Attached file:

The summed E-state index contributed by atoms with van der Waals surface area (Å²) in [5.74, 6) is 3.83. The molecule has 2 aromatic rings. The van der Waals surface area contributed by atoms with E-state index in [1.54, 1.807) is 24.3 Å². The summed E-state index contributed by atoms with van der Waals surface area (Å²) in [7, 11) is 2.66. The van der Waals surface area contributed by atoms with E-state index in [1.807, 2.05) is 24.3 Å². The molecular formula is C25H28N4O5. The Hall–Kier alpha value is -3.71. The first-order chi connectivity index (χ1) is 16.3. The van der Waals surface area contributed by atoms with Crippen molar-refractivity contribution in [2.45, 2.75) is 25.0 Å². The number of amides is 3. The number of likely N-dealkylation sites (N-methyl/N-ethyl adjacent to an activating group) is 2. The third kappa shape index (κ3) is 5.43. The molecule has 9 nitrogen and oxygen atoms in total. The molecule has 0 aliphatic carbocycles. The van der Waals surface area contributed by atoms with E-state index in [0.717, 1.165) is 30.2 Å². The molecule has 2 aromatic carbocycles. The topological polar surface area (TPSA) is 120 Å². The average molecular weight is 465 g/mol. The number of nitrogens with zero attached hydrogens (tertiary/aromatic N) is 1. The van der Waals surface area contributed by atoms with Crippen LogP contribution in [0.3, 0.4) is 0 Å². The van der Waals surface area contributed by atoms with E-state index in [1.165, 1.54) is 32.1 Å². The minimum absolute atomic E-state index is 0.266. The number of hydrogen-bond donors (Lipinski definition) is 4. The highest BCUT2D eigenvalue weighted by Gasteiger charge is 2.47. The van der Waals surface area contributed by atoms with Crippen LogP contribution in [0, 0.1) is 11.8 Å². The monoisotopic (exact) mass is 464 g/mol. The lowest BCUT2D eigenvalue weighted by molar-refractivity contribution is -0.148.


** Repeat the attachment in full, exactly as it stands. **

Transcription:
The summed E-state index contributed by atoms with van der Waals surface area (Å²) in [5.74, 6) is 3.83. The molecule has 2 aromatic rings. The van der Waals surface area contributed by atoms with E-state index in [1.54, 1.807) is 24.3 Å². The summed E-state index contributed by atoms with van der Waals surface area (Å²) in [7, 11) is 2.66. The van der Waals surface area contributed by atoms with E-state index in [1.807, 2.05) is 24.3 Å². The molecular formula is C25H28N4O5. The Hall–Kier alpha value is -3.71. The first-order chi connectivity index (χ1) is 16.3. The van der Waals surface area contributed by atoms with Crippen molar-refractivity contribution in [2.45, 2.75) is 25.0 Å². The number of amides is 3. The number of likely N-dealkylation sites (N-methyl/N-ethyl adjacent to an activating group) is 2. The third kappa shape index (κ3) is 5.43. The molecule has 9 nitrogen and oxygen atoms in total. The molecule has 0 aliphatic carbocycles. The van der Waals surface area contributed by atoms with E-state index in [0.717, 1.165) is 30.2 Å². The molecule has 2 aromatic carbocycles. The topological polar surface area (TPSA) is 120 Å². The average molecular weight is 465 g/mol. The number of nitrogens with zero attached hydrogens (tertiary/aromatic N) is 1. The van der Waals surface area contributed by atoms with Crippen LogP contribution in [0.3, 0.4) is 0 Å². The van der Waals surface area contributed by atoms with E-state index in [1.165, 1.54) is 32.1 Å². The minimum absolute atomic E-state index is 0.266. The number of hydrogen-bond donors (Lipinski definition) is 4. The highest BCUT2D eigenvalue weighted by Gasteiger charge is 2.47. The van der Waals surface area contributed by atoms with Crippen LogP contribution in [0, 0.1) is 11.8 Å². The monoisotopic (exact) mass is 464 g/mol. The lowest BCUT2D eigenvalue weighted by molar-refractivity contribution is -0.148.